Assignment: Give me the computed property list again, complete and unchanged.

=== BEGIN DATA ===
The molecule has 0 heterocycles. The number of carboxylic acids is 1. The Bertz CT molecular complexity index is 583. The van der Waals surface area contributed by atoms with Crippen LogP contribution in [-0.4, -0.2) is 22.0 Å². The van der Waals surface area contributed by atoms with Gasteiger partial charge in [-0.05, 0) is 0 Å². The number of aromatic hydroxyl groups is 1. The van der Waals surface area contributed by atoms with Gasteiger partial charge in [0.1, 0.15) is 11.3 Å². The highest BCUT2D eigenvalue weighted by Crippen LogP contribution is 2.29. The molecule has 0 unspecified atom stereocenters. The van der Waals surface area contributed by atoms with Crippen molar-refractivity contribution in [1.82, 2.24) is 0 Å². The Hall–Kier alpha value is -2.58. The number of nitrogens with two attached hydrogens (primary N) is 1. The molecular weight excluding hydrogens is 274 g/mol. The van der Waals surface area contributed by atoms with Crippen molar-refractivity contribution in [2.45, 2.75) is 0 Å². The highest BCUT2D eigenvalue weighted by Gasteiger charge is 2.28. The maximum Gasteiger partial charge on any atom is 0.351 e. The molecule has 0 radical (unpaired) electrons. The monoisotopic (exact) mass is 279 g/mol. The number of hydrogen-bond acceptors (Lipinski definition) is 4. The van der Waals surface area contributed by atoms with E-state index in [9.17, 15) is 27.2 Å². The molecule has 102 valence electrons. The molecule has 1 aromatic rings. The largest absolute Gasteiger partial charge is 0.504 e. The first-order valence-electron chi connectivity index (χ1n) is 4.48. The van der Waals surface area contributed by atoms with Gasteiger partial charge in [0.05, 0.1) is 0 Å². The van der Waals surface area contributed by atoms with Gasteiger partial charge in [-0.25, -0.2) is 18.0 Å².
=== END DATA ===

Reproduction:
The molecule has 0 heterocycles. The number of carboxylic acids is 1. The Bertz CT molecular complexity index is 583. The van der Waals surface area contributed by atoms with Crippen LogP contribution in [-0.4, -0.2) is 22.0 Å². The van der Waals surface area contributed by atoms with Gasteiger partial charge in [-0.05, 0) is 0 Å². The number of aromatic hydroxyl groups is 1. The van der Waals surface area contributed by atoms with Gasteiger partial charge in [0.1, 0.15) is 11.3 Å². The highest BCUT2D eigenvalue weighted by Crippen LogP contribution is 2.29. The molecule has 0 unspecified atom stereocenters. The van der Waals surface area contributed by atoms with Crippen molar-refractivity contribution in [1.82, 2.24) is 0 Å². The Hall–Kier alpha value is -2.58. The number of nitrogens with two attached hydrogens (primary N) is 1. The molecular weight excluding hydrogens is 274 g/mol. The van der Waals surface area contributed by atoms with Crippen molar-refractivity contribution in [2.45, 2.75) is 0 Å². The highest BCUT2D eigenvalue weighted by Gasteiger charge is 2.28. The maximum Gasteiger partial charge on any atom is 0.351 e. The molecule has 0 radical (unpaired) electrons. The monoisotopic (exact) mass is 279 g/mol. The number of hydrogen-bond acceptors (Lipinski definition) is 4. The van der Waals surface area contributed by atoms with E-state index in [9.17, 15) is 27.2 Å². The molecule has 102 valence electrons. The molecule has 1 aromatic rings. The largest absolute Gasteiger partial charge is 0.504 e. The first-order valence-electron chi connectivity index (χ1n) is 4.48. The van der Waals surface area contributed by atoms with Gasteiger partial charge in [0.05, 0.1) is 0 Å². The van der Waals surface area contributed by atoms with Gasteiger partial charge in [-0.25, -0.2) is 18.0 Å².